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How Grazing will Save our Grassland Wildlife by 2050

It is old news that many species of grassland birds and pollinators have declining populations.  The quail population is only a fraction of what it was when the Baby Boomers were born.  Pollinators are declining, and a bumble bee was even recently added to the endangered species list.  Is it necessary to mention the Monarch butterflies and their fluttering population? 

Habitat loss is pointed out as the culprit in wildlife populations declining.  While there are efforts to convert this acre or that forty acres to habitat beneficial to pollinators or grassland birds, these efforts affect a relatively small percentage of the total acreage.  Many species of wildlife need large land tracts to meet their needs.  This brings us to the solution:  pastureland.  A relatively large chunk of Missouri, maybe a quarter, is currently grazing land (and 20 years ago it was even greater before many pastures were converted to crop ground).  Nearly all of this is primarily introduced grasses, which from the perspective of many wildlife species is akin to a barren wasteland.  What if this pasture could become habitat for grassland wildlife?  It was when the bison and elk roamed freely; quail, prairie chickens, pollinators, and more once coexisted with large herbivores.  The difference was the makeup of the forage base.  Historically, it was hundreds of species of native warm and cool season grasses and native forbs, legumes, and shrubs that provided the habitat.  Today they have been replaced by introduced grass and legume species such as fescue and red clover.  What if we could go back to Diverse Native Grasslands on a significant number of pasture acres?  No longer would the habitat be postage stamp sized islands in the vast ocean of fescue and cropland! 

There are two important questions to answer though:  first, “Will the cows destroy the wildlife habitat?” and second “Do cows like to eat those native plants?”   As for wildlife habitat, if “good grazing” is practiced and the animals are rotated, we find that there is plenty of structure, blooms, and seeds in the field to provide wildlife habitat.  Actually, bloom periods are extended in many forbs by grazing.  The best known quail habitat in southwest Missouri is a grazed and burned diverse native grassland.  As for palatability to livestock, native plants are high quality forage (and don’t have toxic endophyte problems), and at Hamilton Native Outpost, we are finding that we get far more grazing days off of our Diverse Native Grassland than our fescue pastures.  So, it is a win-win for wildlife and ranchers.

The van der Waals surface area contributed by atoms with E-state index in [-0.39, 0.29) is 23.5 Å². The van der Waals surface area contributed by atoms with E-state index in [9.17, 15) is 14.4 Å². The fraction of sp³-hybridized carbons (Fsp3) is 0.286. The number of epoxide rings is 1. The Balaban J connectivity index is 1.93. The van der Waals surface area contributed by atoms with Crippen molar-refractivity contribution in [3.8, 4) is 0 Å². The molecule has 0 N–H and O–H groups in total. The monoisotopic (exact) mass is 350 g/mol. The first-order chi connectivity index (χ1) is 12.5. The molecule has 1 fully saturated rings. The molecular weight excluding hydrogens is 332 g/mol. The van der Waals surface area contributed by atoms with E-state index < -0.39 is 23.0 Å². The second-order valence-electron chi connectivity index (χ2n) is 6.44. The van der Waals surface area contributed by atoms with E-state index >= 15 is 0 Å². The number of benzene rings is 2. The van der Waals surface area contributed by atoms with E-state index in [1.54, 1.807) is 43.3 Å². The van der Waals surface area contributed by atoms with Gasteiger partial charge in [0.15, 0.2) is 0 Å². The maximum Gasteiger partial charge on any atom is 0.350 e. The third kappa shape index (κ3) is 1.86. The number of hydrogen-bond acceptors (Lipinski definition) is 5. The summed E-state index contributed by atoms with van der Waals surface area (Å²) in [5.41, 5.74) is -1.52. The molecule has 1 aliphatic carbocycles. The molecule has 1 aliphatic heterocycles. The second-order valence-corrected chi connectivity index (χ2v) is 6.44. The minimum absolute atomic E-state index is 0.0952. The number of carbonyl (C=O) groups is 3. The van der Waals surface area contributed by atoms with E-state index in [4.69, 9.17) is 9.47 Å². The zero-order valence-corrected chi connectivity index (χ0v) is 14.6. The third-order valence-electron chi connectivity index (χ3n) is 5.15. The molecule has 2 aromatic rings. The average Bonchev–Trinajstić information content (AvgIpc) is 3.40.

A Diverse Native Grassland that is part of a grazing rotation.

We know that it is a bold statement, but dream about it a little.  What would it be like for our wildlife if by 2050 we had a significant amount of Diverse Native Grasslands in our state?  We believe that if we really want to impact wildlife populations, it is critical to involve working lands.  The people of the world need food, but the production of food does not have to be at the expense of wildlife.

1 The title for this article was inspired by a talk with the bold title of “How Grazing Will Save the World by 2050” given at the recent Missouri Forage & Grassland Council annual conference by Dean Houghton.  He spoke on the benefits of grazing to the environment such as taking CO2 out of the air and storing it in the soil as organic matter. (It is important to note that to achieve environmental benefits the grazing must be done well.  Grazing done poorly can have an adverse effect.)  He pointed out that there are many acres of grazing land, and the impact of good grazing on the environment could be substantial. 

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